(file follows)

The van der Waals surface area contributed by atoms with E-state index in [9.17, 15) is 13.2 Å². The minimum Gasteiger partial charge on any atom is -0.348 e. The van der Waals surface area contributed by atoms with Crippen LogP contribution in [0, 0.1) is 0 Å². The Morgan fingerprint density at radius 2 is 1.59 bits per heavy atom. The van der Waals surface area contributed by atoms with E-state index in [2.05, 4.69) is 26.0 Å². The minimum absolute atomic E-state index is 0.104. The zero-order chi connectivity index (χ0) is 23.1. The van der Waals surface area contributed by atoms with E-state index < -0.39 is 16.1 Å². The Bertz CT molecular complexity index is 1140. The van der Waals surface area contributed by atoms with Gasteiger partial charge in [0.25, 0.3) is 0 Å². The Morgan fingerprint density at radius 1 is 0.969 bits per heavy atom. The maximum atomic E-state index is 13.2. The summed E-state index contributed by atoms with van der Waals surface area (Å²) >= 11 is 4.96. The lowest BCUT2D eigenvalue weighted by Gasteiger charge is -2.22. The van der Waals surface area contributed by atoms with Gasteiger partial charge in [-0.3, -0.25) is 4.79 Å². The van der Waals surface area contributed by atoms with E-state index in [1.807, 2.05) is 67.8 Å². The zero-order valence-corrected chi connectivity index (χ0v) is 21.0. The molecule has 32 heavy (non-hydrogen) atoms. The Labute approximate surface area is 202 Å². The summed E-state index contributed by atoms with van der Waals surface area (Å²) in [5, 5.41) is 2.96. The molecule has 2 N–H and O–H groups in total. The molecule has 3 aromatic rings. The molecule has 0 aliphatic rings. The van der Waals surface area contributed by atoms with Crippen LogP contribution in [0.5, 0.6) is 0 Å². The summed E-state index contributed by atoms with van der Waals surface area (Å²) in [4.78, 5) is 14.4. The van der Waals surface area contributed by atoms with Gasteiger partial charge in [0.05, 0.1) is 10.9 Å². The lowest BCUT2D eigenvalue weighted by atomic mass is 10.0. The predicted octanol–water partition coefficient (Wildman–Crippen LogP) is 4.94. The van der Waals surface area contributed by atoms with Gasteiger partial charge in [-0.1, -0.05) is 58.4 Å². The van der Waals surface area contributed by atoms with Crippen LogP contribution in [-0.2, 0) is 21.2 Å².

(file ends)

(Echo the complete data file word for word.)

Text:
The van der Waals surface area contributed by atoms with E-state index in [9.17, 15) is 13.2 Å². The minimum Gasteiger partial charge on any atom is -0.348 e. The van der Waals surface area contributed by atoms with Crippen LogP contribution in [0, 0.1) is 0 Å². The Morgan fingerprint density at radius 2 is 1.59 bits per heavy atom. The van der Waals surface area contributed by atoms with E-state index in [2.05, 4.69) is 26.0 Å². The minimum absolute atomic E-state index is 0.104. The zero-order chi connectivity index (χ0) is 23.1. The van der Waals surface area contributed by atoms with E-state index < -0.39 is 16.1 Å². The Bertz CT molecular complexity index is 1140. The van der Waals surface area contributed by atoms with Gasteiger partial charge in [0.25, 0.3) is 0 Å². The Morgan fingerprint density at radius 1 is 0.969 bits per heavy atom. The maximum atomic E-state index is 13.2. The summed E-state index contributed by atoms with van der Waals surface area (Å²) >= 11 is 4.96. The lowest BCUT2D eigenvalue weighted by Gasteiger charge is -2.22. The van der Waals surface area contributed by atoms with Gasteiger partial charge in [-0.3, -0.25) is 4.79 Å². The van der Waals surface area contributed by atoms with E-state index in [1.807, 2.05) is 67.8 Å². The zero-order valence-corrected chi connectivity index (χ0v) is 21.0. The molecule has 32 heavy (non-hydrogen) atoms. The Labute approximate surface area is 202 Å². The summed E-state index contributed by atoms with van der Waals surface area (Å²) in [5, 5.41) is 2.96. The molecule has 2 N–H and O–H groups in total. The molecule has 3 aromatic rings. The molecule has 0 aliphatic rings. The van der Waals surface area contributed by atoms with Crippen LogP contribution in [0.5, 0.6) is 0 Å². The summed E-state index contributed by atoms with van der Waals surface area (Å²) in [4.78, 5) is 14.4. The van der Waals surface area contributed by atoms with Gasteiger partial charge in [0.05, 0.1) is 10.9 Å². The lowest BCUT2D eigenvalue weighted by atomic mass is 10.0. The predicted octanol–water partition coefficient (Wildman–Crippen LogP) is 4.94. The van der Waals surface area contributed by atoms with Gasteiger partial charge in [-0.1, -0.05) is 58.4 Å². The van der Waals surface area contributed by atoms with Crippen LogP contribution in [-0.2, 0) is 21.2 Å².